Brokers are the intermediary between the buyers and sellers of real estate and make the real estate investment world go round.
The seller will pay the brokers a hefty commission (between 2% and 6% of the sales price depending on the deal size) to the broker. To earn his/her keep, the broker does a lot of work.
The broker is responsible for:
As a junior broker, you will be assisting with all of those items although your main responsibility will be preparing OMs, managing the due diligence files, and answering buyer questions regarding the asset, lease, tenant, and the overall real estate market.
As part of the OM, you will create a detailed financial model of the investment which will include returns and key assumptions. The model is essential in order to set pricing expectations. Therefore, you need to ensure that your information regarding market data, occupancy, expenses, and rent/sales comparables are airtight.
In brokerage, it is either feast or famine. When it is a feast, your hours can be very long and your paycheck substantial. When it is famine…well hopefully you saved some of your money from the feast.
Pay at the junior level can be fairly low when compared to the substantial hours worked. However, that changes dramatically as you progress. Because junior employees get crushed with work, the turnover rate is fairly high. On the positive side, you get to work on an incredibly high number of deals in a short amount of time.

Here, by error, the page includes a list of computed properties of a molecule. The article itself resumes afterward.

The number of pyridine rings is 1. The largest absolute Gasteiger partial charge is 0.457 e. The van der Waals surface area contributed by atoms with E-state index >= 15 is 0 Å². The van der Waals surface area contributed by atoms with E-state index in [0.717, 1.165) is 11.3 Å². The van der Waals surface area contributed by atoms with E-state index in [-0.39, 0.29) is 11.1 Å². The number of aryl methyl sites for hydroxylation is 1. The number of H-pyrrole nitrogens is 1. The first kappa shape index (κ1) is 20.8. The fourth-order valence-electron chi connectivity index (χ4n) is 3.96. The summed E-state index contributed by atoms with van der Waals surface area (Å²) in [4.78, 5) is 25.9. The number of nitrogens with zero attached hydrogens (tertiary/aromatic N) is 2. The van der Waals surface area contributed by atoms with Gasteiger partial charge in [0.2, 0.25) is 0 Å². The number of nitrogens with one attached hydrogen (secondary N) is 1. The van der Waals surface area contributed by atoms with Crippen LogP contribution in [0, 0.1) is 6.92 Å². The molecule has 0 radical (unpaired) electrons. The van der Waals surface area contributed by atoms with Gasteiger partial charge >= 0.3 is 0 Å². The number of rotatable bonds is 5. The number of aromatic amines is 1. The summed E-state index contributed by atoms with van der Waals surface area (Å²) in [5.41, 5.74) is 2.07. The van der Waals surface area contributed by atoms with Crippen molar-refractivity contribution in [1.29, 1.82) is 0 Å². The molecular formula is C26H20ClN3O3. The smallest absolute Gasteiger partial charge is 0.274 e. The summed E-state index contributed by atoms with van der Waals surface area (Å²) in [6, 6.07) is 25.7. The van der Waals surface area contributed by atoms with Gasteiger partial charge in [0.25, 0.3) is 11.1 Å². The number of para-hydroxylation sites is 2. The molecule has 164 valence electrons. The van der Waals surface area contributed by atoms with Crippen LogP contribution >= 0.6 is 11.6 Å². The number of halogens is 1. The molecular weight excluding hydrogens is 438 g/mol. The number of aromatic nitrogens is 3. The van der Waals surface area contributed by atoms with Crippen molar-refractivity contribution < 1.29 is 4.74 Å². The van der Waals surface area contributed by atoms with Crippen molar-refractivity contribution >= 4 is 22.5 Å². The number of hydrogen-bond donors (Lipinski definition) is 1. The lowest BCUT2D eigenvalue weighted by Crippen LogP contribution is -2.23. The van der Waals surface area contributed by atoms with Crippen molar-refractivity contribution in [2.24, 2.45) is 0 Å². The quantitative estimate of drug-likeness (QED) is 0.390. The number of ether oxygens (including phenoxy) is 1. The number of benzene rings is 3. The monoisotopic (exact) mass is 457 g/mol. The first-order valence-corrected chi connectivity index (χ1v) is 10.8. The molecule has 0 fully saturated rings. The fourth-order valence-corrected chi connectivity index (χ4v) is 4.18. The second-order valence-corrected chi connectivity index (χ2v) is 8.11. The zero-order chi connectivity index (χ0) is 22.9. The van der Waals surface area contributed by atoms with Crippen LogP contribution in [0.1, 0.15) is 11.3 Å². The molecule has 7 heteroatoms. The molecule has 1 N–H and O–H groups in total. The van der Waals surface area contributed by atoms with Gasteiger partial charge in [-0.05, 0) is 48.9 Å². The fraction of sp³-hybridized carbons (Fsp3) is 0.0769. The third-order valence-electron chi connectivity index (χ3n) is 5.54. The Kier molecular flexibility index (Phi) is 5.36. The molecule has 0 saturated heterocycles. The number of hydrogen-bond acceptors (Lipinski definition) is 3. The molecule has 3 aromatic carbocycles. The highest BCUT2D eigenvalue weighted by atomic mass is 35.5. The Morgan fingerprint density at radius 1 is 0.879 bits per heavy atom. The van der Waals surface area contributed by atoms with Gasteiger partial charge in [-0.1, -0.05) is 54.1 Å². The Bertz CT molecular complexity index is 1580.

Interview with an Investment Sales Associate
This interview is coming soon!
Each brokerage company uses different titles for their employees.
Analyst (0-3 years)
Associate (3-5 years)
Vice President (5-8)
Senior Vice President (8-11)
Managing Director (9+)
Brokerage compensation is extremely variable. This is because a significant portion is based on commissions (i.e. you eat what you kill). Only at the junior level is compensation fairly set.
Analyst: ~$60k base + 15% bonus
Associate: ~$100k base + 30% bonus